Take a look at Equine Guelph's Report on Research video with University of Guelph's Dr. Scott Weese outlining practical points of what a horse owner can do to reduce the chances of his or her horse catching an infectious disease such as West Nile Virus.
 
Dr. Weese, who also authors the "Worms and Germs" blog, says "Having a basic infection control plan in place is probably the biggest thing someone can do to reduce the risk of disease."
 
Weese goes on to stress, "It does not matter what you do with your horse(s), or whether you have only one horse, or a herd of 100, as an owner you should have a general idea of the measures you are going to take in order to reduce the risk of infection."
 
Weese has been working in the area of biosecurity and infection control for over 15 years, always looking for better ways to prevent and treat infectious diseases with a strong emphasis on prevention. He gives talks at Equine Guelph's new biosecurity workshops and two week eWorkshop.
 
In fact, Weese was the first speaker at Equine Guelph's "Beat the Bugs" biosecurity workshops launched last April for horse enthusiasts around the globe. He says, "Equine Guelph's biosecurity programs are great for getting people thinking in a broader context when it comes to infection control and putting into practice the easy day-to-day steps which can reduce outbreaks of disease."
 
The two week eWorkshop introduces practical steps that are easy to make into daily habits including:
 
1. Identifying risks of infectious disease in the barn and creating a practical biosecurity plan.
 
2. Reducing risks of disease by having and using hand washing stations, clean footwear and rules for visitors.
 
3. Having protocols for isolating new and returning horses. Biosecurity is just as important on the road and when visiting other venues. Disease is easily spread through equipment sharing.
 
The first eWorkshop was positively received:
 
Patty Russen, New York, USA said, "This course offered extensive information on biosecurity. I believe it to be valuable, and even essential, for any barn owner or for any horse owner/boarder that wants to protect and give their horse the best and safest conditions possible." 
 
"Beat the Bugs" is an awareness campaign developed by Equine Guelph with the assistance of 13 industry partners: the American Association of Equine Practitioners Foundation, Colorado State University, the Central Ontario Standardbred Association, Grand River Agricultural Society, Horsemen's Benevolent and Protective Association, Ontario Association of Equine Practitioners, Ontario Equestrian Federation, Ontario Harness Horse Association, Ontario Horse Racing Industry Association, Ontario Veterinary College, Standardbred Canada, Vétoquinol Canada Inc. and Woodbine Entertainment Group.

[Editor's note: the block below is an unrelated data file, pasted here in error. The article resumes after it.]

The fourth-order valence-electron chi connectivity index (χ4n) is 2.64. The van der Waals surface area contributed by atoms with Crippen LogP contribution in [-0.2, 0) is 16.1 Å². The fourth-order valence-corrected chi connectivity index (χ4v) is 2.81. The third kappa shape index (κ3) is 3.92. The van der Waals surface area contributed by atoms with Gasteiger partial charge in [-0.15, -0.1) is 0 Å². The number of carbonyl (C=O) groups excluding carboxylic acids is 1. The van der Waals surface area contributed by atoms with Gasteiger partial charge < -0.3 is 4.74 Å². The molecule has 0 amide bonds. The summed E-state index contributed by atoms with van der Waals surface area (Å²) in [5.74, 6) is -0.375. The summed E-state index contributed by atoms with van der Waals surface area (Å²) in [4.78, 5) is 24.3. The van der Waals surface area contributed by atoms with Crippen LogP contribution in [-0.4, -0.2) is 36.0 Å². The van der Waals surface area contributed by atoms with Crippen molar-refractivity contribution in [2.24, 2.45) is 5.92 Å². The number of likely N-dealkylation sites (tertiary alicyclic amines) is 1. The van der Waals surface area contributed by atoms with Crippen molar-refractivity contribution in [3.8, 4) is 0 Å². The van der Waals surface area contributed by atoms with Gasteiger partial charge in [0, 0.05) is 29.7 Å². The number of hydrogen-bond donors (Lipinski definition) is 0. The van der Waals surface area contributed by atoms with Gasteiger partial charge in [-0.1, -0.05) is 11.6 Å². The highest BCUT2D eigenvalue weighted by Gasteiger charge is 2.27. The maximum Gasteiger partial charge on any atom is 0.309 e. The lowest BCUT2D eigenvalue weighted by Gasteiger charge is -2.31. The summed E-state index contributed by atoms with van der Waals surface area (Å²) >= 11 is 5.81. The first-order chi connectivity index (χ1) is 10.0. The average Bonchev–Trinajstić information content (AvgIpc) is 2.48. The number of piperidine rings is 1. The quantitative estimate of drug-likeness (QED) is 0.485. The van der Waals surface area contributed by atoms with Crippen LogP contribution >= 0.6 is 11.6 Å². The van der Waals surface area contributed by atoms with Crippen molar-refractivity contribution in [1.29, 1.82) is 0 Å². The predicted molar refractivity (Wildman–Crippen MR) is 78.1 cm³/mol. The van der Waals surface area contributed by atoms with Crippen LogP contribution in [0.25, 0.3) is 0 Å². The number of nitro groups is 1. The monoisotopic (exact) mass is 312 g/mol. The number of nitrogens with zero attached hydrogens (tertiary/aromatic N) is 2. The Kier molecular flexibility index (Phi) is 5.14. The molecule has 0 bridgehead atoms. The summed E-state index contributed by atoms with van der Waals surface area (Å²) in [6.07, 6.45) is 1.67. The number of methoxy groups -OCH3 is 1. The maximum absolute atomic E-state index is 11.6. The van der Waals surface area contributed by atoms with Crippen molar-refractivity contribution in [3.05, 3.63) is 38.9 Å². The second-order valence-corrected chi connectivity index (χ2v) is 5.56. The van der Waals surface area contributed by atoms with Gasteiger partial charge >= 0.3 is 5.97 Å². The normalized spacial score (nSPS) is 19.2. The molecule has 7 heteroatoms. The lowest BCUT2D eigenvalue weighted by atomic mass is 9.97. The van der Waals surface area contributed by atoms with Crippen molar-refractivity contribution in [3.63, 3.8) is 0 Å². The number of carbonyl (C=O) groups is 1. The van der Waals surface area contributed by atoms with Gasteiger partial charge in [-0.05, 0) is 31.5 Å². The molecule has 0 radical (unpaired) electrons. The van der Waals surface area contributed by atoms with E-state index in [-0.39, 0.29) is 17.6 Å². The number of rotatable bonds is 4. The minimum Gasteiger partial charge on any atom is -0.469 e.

The program is funded through the Agricultural Biosecurity Program (ABP), part of the Best Practices Suite of programs under Growing Forward, a federal-provincial-territorial initiative. The Agricultural Adaptation Council assists in the delivery of several Growing Forward programs in Ontario.
 
For more information about Equine Guelph's biosecurity programs and to view the Biosecurity Calculator please visit www.EquineGuelph.ca/biosecurity.php or contact Susan Raymond at
Equine Guelph, slraymon@uoguelph.ca.
 
Equine Guelph offers award-winning online education from one of the top universities in Canada - the University of Guelph.   Students benefit from insights offered by leading industry experts from across North America. Equine Guelph's online program has attracted over 1,000 students from all around the world, including every province in Canada, the United States, France, United Arab Emirates, Korea, Egypt, Australia, Austria, Poland, Denmark, Norway, Italy, Israel, Columbia, India and South Africa. Equine Guelph is known worldwide as one of the most respected online equine learning communities.
 
Don't miss out- on the next two-week eWorkshop October 22 - November 4, 2012. Cost is $75 + HST.
 
Visit http://www.equineguelph.ca/biosecurity_esessions.php for course details.
 
 
                                                             
 
 
 
 
 
 

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Equine Education

An End to Canada’s Horse Slaughter Industry in Sight?

posted by Horse Owner Today    |   June 3, 2012 20:52

An End to Canada’s Horse Slaughter Industry in Sight?

Orangeville, Ontario:  On May 31, 2012, the Canadian Horse Defence Coalition (CHDC) released its report “CFIA and the Art of Evasion”, http://canadianhorsedefencecoalition.files.wordpress.com/2012/05/cfia-and-the-art-of-evasion.pdf, in response to the Canadian Food Inspection Agency’s deflection tactics to questions concerning the welfare of horses in Canada’s horse slaughter plants, as well as the safety of horsemeat for human consumption.